Hemp, while arguably the best option, is one of many natural fibers viewed as an eco-friendly alternative to aramid. In addition to trains, hemp also works for brake pads in… you guessed it… automobiles.
Henry Ford, the legendary entrepreneur who started Ford Motor Company, was a major advocate for hemp, and he introduced a bioplastic car body in 1941 that was partly made out of hemp. (Yes, there’s video.) Ford believed hemp could play a major role in the future of the automobile industry, and nearly a century later, his visionary intuition appears to be correct.
Luxury brands like BMW, Audi and Mercedes are among the many who now utilize parts made from hemp, which provides strength and toughness while reducing the car’s overall weight. As for more comprehensive use, former Dell exec Bruce Dietzen started Renew Sports Cars. His made-to-order cars, which made an appearance on Jay Leno’s Garage, feature hemp shells and other hemp-based parts. Though yet to go into production, Motive Industries introduced the Kestrel prototype in 2010, and the body of this electric car is made almost entirely out of hemp-based biocomposite material. It’s one of many hemp-related projects that are apparently in the works from Project Eve.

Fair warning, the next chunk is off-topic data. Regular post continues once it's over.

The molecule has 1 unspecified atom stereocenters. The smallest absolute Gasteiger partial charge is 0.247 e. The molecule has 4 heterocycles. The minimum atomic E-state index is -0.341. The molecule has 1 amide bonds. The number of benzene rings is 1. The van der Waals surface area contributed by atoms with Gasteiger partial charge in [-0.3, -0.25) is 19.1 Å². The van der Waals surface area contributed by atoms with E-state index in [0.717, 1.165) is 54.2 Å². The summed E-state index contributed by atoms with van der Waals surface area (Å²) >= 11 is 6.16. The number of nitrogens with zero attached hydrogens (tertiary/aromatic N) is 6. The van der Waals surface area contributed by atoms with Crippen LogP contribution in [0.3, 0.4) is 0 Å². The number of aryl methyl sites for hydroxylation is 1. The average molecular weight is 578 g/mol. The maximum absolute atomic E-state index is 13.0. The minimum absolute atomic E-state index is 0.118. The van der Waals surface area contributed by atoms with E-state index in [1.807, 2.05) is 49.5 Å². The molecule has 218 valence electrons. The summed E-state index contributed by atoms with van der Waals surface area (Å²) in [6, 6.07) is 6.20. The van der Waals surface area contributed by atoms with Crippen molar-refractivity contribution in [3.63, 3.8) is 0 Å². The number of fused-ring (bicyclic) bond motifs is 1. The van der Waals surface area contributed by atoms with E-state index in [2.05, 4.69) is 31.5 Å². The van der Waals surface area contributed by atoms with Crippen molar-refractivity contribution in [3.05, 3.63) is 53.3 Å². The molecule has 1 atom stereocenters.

Hemp provides an alternative upgrade to carbon fiber, fiberglass, polyester and other materials, but hemp uses don’t stop there. Hemp seed oil can be processed into oils and greases that help lubricate the moving parts and actually reduce carbon emissions. Processing the oil can also transform it into a biodiesel fuel, while the whole hemp plant can be used to produce ethanol. Hempearth, for example, plans to run its proposed hemp plane on the company’s own Hemp Jet-A Biofuel.
From planes to trains to cars, hemp is coming on board and making improvements that will help everyone reach their destination. Hemp not only helps keep the passengers safe, the eco-friendly plant also helps keep the destinations safe by promoting a healthier planet.